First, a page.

Hurray! Mission Accomplished!

Not so fast! If you take a look at the CMIS adopters, there are a lot of significant players with large market shares that are missing from the list.

If they already have a loyal customer base, what value do they get by providing their customers an easy path to migrate off of their systems?

I don’t see CMIS doing what it was meant to do, especially for the larger systems as there may be little incentive to adopt the standard and there is no cross-platform CMS governing body that can require and enforce all providers to adopt a standard.

If anything, customers could be made aware of the specification as the gold standard for interoperability so that they look for it from the get-go instead of as a line item in a complex RFP where interoperability gets a sufficient score for a crappy SOAP service.

Seeing with Ctags

Within all hackery, the road to mastery usually leads you to the nitty gritty low-level implementation details of what you are trying to grasp. Even though there are many books on advanced material, they only get you so far before you find that they are either no longer up-to-date or they don’t cover a particular edge case that is imperative for you.

To the source?! Uhh….

Despite the optimistic battle cry, reading the source code of a complex application/framework/language can be daunting, if not rather dry and immensely boring. Most of it isn’t intended to be read as a book and before you know it, you’re looking for the good parts. Just a specific portion that you’d like to understand instead of all that bloat in place to support stuff you don’t care about.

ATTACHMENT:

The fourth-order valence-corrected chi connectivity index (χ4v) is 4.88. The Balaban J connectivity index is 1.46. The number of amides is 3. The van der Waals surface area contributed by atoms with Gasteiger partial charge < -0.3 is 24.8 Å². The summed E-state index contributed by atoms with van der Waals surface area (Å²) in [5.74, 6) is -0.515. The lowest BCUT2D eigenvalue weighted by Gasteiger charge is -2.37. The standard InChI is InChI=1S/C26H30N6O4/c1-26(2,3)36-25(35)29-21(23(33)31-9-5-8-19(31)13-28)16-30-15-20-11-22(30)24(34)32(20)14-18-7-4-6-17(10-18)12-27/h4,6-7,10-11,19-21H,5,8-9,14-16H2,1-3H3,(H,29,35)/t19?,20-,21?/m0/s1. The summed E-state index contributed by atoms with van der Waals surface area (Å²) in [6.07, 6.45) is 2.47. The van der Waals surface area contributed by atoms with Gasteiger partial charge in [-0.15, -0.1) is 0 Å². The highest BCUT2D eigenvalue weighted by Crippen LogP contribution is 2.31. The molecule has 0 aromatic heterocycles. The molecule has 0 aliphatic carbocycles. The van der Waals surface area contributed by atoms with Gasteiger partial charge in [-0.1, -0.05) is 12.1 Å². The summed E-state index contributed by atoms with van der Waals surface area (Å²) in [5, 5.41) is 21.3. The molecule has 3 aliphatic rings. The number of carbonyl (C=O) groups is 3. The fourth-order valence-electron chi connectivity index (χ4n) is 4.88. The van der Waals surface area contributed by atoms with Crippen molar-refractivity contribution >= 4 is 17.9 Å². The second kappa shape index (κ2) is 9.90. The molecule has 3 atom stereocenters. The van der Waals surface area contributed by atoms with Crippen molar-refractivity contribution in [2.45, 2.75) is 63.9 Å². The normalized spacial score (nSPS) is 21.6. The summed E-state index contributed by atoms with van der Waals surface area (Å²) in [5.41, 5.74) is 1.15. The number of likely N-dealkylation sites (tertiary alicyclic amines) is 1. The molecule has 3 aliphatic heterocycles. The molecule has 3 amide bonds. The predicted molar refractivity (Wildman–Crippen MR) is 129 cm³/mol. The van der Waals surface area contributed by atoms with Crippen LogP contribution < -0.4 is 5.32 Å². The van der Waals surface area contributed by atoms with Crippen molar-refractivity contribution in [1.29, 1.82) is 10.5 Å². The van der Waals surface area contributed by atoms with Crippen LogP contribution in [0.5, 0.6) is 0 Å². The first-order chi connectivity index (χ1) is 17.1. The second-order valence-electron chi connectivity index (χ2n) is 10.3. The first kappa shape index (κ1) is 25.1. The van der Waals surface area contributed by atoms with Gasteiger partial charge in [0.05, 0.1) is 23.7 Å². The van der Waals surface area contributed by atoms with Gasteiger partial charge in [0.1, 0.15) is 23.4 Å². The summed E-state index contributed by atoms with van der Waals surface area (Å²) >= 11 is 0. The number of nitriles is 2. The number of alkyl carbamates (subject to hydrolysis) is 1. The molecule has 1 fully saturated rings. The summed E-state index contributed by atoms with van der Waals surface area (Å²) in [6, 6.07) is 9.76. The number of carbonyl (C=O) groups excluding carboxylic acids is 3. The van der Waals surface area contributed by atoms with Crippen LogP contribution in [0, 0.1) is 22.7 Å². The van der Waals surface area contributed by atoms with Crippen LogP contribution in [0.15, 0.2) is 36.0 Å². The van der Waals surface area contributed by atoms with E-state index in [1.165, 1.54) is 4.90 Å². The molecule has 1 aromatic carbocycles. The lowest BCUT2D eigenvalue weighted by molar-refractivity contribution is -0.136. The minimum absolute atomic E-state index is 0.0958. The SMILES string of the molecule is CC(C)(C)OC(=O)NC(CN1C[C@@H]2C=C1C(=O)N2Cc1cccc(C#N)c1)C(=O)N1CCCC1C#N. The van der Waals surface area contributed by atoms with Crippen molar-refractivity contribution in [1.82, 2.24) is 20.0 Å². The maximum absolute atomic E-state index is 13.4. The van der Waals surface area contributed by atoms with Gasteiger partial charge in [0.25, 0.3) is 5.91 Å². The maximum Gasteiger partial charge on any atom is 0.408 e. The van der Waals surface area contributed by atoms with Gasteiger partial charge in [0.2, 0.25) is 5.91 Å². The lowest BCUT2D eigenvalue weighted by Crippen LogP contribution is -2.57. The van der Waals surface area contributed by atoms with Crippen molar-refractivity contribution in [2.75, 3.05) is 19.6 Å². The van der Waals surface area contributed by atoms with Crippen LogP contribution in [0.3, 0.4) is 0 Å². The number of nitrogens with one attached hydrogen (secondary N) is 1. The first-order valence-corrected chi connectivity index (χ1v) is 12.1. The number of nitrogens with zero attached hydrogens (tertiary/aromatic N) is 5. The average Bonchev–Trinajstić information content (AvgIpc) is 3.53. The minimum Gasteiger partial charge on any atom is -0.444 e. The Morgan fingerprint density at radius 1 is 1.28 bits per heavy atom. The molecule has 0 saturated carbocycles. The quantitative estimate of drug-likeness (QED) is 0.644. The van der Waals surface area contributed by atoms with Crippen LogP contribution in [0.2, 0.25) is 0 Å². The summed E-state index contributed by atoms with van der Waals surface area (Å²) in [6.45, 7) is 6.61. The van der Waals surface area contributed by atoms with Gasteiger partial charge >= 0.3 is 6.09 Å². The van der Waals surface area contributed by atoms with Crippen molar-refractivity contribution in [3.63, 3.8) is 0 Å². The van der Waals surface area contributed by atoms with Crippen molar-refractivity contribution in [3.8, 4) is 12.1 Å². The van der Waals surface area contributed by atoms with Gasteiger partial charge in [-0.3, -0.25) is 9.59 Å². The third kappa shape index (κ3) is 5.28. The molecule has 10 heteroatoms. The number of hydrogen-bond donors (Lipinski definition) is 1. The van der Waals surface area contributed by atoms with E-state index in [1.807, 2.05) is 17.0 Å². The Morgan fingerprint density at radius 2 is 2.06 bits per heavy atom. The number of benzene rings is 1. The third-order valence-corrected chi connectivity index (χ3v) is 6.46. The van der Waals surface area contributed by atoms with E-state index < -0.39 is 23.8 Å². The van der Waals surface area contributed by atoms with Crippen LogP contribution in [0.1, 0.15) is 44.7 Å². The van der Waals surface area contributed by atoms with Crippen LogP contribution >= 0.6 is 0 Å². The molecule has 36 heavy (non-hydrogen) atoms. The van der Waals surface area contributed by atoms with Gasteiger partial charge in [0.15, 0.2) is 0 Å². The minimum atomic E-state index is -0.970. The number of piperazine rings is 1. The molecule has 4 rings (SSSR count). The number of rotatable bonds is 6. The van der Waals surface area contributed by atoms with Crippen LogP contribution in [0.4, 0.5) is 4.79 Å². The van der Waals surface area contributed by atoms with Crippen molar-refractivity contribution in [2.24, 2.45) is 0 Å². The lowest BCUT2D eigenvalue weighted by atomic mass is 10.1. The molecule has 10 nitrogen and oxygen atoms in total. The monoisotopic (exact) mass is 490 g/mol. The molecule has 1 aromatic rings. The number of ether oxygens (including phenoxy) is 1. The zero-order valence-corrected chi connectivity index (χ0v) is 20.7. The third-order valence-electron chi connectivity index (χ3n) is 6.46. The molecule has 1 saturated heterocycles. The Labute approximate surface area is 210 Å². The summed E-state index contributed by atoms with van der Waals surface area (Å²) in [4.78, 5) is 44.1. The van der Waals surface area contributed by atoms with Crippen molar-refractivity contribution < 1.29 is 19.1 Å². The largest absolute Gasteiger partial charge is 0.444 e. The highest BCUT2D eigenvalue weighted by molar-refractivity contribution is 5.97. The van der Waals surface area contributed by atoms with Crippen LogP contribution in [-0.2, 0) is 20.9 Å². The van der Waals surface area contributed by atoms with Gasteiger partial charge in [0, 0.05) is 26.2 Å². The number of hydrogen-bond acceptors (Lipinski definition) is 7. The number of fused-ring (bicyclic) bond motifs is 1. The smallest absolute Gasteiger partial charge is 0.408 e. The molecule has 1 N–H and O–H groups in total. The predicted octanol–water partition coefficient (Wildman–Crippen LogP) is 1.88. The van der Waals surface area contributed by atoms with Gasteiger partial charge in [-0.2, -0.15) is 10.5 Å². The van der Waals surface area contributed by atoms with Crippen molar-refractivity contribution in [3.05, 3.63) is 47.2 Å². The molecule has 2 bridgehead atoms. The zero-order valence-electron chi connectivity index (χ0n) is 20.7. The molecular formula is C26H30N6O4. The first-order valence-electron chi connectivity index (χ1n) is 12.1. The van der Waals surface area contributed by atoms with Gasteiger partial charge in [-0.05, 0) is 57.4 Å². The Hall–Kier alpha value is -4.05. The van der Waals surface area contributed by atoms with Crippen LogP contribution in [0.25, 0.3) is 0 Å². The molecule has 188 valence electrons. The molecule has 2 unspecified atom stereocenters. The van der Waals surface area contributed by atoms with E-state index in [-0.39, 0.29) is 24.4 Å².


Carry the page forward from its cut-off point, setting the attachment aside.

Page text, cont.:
CTags to the rescue!

CTags will go through and create an index (or tag) file that allows you to search dynamically. I’m assuming that you’re using vim as your text editor – there are flavors for Emacs, etc. that may suite you better.



The easiest way is through homebrew.

brew install ctags


Suppose you’re interested in rails. Grab a copy of the source
git clone git://

Now you want to have ctags index those files but since vim will look for the tags file in the current directory and keep searching one level above, let’s run this command from the user home (or the root directory that contains all of your rails projects)

cd ctags -R ./path/to/rails/source

Add the following lines to your .vimrc file: filetype on set tags=tags;/

Use The Source, Luke!

Fire up a new shell and go over to any rails project. Over a rails method (for example, create_after), hit ctrl+] to see the definition in the source. You can toggle back to where you were before using ctrl+t. Pretty sweet, huh?

There are additional shortcuts to listing matches, etc. that you can see for ctags either through the man pages or online.

Blaze away and learn the underlying framework with ease, one method call at a time.

Rebuilding Rails

It has been a couple of years since I first dove into Ruby on Rails to build some side projects. However, there’s still an awful lot of magic going on with the framework.

With the release of Rails 4, there seems to be even more magic to make everything easier. Unfortunately, I’ve found myself in a tough spot whenever the magic ceases to work for whatever reason.